As I read it, his notion of "manual exposure" appears to be to putthe camera into "manual" mode and then adjust the exposure values inaccord with the camera's internal exposure meter's recommendations..

Well, if your'e going to do no more than that, you may as well saveyourself some trouble and simply go with one of the "Auto" modes:e.g., evaluative/matrix or centre-weighted, or one of the "semi-auto"e.g. Av or Tv, and save yourself a lot of trouble in transferringreadings manually which the camera is designed to do for youautomatically anyway. In fact, he ends his book pretty well sayingas much..

So, to put it at it's simplest: his book-essentially- recommendstrusting the camera's built in exposure system. You don't need hisbook to do that!.

In addition, there is some weird thing about getting exposure off thesky in order to use the sky setting on earthbound subjects! What thehell is that?.

By contrast, a "real" book on exposure would give you a "standard"way of visualizing your scene in terms of "a set of brightnessvalues" and then how to set your exposure (manually) so that thesevalues come out appropriately in your "capture" of that scene. Nohit and miss: just a "correct" exposure every time..

Check out the following link: http://en.wikipedia.org/wiki/Zone_system.

Thanks for the suggestions in your previous post and this one. I know something about exposure and what works for me, although there's still plenty of trial and error in what I do and you can never know too much, right?.

I'm currently reading BP's 'Understanding Exposure' and I agree with you. He takes some good photos, but I was amazed that he says to do what the camera's metering system tells you to do. What?!?! The camera doesn't know what you're shooting and where the exposure balance should lie. Auto metering with no compensation is not how to expose properly in all situations..

Oh, and he wants us to stop down as much as possible for high DOF, even f/32 if the situation allows (shutter speed). There's no consideration of what DOF is really needed, or diffraction effects..

I can't wait to see what else he has to say in the rest of the book! LOL If I hadn't bought it, I probably wouldn't bother to finish reading it..

Cheers from John from Adelaide, South AustraliaJohn Harvey Photography http://johnharvey.com.auCanon 40D, Canon 20D & Fuji F10..

Comment #26

John down under wrote:.

Thanks for the suggestions in your previous post and this one. Iknow something about exposure and what works for me, although there'sstill plenty of trial and error in what I do and you can never knowtoo much, right?.

Totally agree!.

I'm currently reading BP's 'Understanding Exposure' and I agree withyou. He takes some good photos, but I was amazed that he says to dowhat the camera's metering system tells you to do. What?!?! Thecamera doesn't know what you're shooting and where the exposurebalance should lie. Auto metering with no compensation is not how toexpose properly in all situations..

Oh, and he wants us to stop down as much as possible for high DOF,even f/32 if the situation allows (shutter speed). There's noconsideration of what DOF is really needed, or diffraction effects..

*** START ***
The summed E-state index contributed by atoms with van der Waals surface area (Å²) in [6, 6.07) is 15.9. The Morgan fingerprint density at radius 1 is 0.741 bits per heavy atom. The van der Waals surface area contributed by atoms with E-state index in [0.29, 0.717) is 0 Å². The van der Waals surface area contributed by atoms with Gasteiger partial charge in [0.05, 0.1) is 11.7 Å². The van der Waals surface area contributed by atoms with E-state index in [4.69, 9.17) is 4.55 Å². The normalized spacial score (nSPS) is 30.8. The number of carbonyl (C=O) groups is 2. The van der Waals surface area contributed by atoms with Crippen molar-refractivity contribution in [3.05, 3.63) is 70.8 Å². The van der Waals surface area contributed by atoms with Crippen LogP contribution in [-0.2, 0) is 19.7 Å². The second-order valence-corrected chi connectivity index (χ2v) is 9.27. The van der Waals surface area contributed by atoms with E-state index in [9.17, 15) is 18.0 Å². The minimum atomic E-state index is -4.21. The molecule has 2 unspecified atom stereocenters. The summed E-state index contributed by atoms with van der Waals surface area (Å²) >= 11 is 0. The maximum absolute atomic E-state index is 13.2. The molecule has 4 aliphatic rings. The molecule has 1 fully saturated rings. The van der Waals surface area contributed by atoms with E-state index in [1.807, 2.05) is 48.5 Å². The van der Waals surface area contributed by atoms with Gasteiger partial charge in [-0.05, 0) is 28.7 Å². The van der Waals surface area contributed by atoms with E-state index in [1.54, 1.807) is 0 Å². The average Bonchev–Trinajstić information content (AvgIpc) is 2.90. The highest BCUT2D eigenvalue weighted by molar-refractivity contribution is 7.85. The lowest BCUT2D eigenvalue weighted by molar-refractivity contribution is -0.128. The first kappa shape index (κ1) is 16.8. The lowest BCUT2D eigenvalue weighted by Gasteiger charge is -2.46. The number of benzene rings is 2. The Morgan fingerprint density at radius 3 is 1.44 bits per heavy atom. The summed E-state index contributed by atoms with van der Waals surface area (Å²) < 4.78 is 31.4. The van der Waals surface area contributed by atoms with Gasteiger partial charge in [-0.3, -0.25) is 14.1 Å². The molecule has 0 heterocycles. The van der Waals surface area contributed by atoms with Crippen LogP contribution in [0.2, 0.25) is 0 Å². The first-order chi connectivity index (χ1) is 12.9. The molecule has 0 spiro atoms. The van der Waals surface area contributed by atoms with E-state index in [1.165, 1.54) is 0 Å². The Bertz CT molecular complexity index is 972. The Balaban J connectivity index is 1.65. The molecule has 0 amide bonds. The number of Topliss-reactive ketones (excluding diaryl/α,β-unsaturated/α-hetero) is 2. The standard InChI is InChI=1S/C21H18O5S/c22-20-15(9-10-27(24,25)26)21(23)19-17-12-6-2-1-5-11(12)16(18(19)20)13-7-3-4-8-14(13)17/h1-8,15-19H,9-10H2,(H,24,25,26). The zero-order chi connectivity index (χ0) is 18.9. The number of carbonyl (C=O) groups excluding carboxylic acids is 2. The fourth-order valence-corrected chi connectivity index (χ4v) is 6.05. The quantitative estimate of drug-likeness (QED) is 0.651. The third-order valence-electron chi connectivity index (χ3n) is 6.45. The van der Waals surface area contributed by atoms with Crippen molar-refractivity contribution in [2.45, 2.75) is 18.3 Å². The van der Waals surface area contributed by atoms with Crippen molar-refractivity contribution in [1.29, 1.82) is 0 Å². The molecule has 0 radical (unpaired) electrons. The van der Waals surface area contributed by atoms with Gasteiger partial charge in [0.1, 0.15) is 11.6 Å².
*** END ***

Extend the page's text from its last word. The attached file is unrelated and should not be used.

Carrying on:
I can't wait to see what else he has to say in the rest of the book!LOL If I hadn't bought it, I probably wouldn't bother to finishreading it..

Same here: unfortunately, I ordered it on the basis of some rather glowing, but misleading, web-site reviews..

I was particularly struck by one suggestion where (in the case of back-lighted subjects) he rules out the use of fill-flash but recommends -instead- taking a close reading of the (dark side) of the subject and exposing at that setting. (No mention that this would result in blowing out the background totally!) From memory, there appears to be an even more strange recommendation: to take a reading from the "bright" side of a back-lit subject and then using that setting -but from the dark side..

Then there's the suggestion of simply over-riding the metering and exposing at +4ev, "for an interesting result"..

In addition, the book is full of minor "school-boy howlers" and malapropisms. These may not bother some people, but they suggest "sloppiness" to me...

Comment #27

Mikelis wrote:.

John down under wrote:.

I can't wait to see what else he has to say in the rest of the book!LOL If I hadn't bought it, I probably wouldn't bother to finishreading it..

Same here: unfortunately, I ordered it on the basis of some ratherglowing, but misleading, web-site reviews..

Same here. Got a pretty consistently good rating on amazon and I figured it would be worthwhile. Maybe I need to write a review..

I was particularly struck by one suggestion where (in the case ofback-lighted subjects) he rules out the use of fill-flash butrecommends -instead- taking a close reading of the (dark side) of thesubject and exposing at that setting. (No mention that this wouldresult in blowing out the background totally!) From memory, thereappears to be an even more strange recommendation: to take a readingfrom the "bright" side of a back-lit subject and then using thatsetting -but from the dark side..